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Seasonal variations in export of antibiotic resistance genes and bacteria in runoff from an agricultural watershed in Iowa

Timothy P. Neher, Lanying Ma, Thomas B. Moorman, Adina Howe, Michelle L. Soupir
Science of the total environment 2020 v.738 pp. 140224
Enterococcus, Escherichia coli, agricultural runoff, agricultural watersheds, aminoglycoside antibiotics, antibiotic resistance, antibiotic resistance genes, cattle manure, cattle production, environmental indicators, fecal bacteria, growing season, lakes, manure spreading, pig manure, plate count, seasonal variation, sulfonamides, swine production, tetracycline, tylosin, Iowa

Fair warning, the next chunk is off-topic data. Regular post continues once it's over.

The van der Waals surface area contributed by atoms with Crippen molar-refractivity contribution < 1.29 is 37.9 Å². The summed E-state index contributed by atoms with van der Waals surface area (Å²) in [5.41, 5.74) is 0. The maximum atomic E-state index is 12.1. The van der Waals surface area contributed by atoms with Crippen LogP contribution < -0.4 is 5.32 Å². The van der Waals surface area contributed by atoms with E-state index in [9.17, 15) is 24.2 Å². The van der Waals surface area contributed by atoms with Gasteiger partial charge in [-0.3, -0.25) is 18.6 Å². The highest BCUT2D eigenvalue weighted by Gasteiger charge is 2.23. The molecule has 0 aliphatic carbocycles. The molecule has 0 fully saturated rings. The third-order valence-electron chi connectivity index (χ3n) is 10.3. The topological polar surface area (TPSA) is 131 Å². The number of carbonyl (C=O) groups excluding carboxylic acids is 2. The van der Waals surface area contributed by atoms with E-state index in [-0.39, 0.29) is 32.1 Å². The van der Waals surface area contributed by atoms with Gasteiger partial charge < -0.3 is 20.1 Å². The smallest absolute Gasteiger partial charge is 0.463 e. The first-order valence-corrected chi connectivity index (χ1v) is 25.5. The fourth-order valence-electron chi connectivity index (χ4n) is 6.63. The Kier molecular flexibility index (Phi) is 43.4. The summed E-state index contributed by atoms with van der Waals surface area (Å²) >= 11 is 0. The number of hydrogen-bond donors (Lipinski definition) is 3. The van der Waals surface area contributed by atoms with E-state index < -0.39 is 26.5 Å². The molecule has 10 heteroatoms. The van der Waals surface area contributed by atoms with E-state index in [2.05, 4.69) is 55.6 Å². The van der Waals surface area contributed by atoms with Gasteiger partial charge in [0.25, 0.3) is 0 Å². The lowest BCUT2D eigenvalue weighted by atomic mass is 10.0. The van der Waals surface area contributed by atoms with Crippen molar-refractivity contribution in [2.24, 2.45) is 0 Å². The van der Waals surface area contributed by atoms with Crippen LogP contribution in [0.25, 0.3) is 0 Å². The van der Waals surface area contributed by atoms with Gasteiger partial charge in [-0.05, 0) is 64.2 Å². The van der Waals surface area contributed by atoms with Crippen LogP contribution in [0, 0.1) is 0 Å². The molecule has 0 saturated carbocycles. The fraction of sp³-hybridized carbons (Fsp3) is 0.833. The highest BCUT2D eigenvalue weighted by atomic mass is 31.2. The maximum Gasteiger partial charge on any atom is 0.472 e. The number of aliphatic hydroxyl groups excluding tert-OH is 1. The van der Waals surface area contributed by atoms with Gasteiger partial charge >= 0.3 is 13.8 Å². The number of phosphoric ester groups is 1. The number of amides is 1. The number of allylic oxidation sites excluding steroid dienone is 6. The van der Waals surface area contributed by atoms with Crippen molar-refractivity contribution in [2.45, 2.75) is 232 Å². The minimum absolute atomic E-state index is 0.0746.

Seasonal variations of antimicrobial resistance (AMR) indicators in runoff water can help improve our understanding of AMR sources and transport within an agricultural watershed. This study aimed to monitor multiple areas throughout the Black Hawk Lake (BHL) watershed (5324 ha) in central Iowa during 2017 and 2018 that consists of both swine and cattle feeding operations as well as known areas with manure application. The measured indicators included plate counts for fecal indicator bacteria (FIB) E. coli, Enterococcus, antibiotic resistant fecal indicator bacteria (ARBs) tylosin resistant Enterococcus, tetracycline resistant Enterococcus, and antibiotic resistance genes (ARGs): ermB, ermF (macrolide), tetA, tetM, tetO, tetW (tetracycline), sul1, sul2 (sulfonamide), aadA2 (aminoglycoside), vgaA, and vgaB (pleuromutilin). Both the plate count and the ARG analyses showed seasonal trends. Plate counts were significantly greater during the growing season, while the ARGs were greater in the pre-planting and post-harvest seasons (Wilcoxon Rank-Sum Test p < 0.05). The ermB gene concentration was significantly correlated (p < 0.05) with E. coli and Enterococcus concentrations in 2017, suggesting a potential use of this ARG as an indicator of environmental AMR and human health risk. Flow rate was not a significant contributor to annual variations in bacteria and AMR indicators. Based on observed seasonal patterns, we concluded that manure application was the likely contributor to elevated ARG indicators observed in the BHL watershed, while the driver of elevated ARB indictors in the growing season can only be speculated. Understanding AMR export patterns in agricultural watersheds provides public health officials knowledge of seasonal periods of higher AMR load to recreational waters.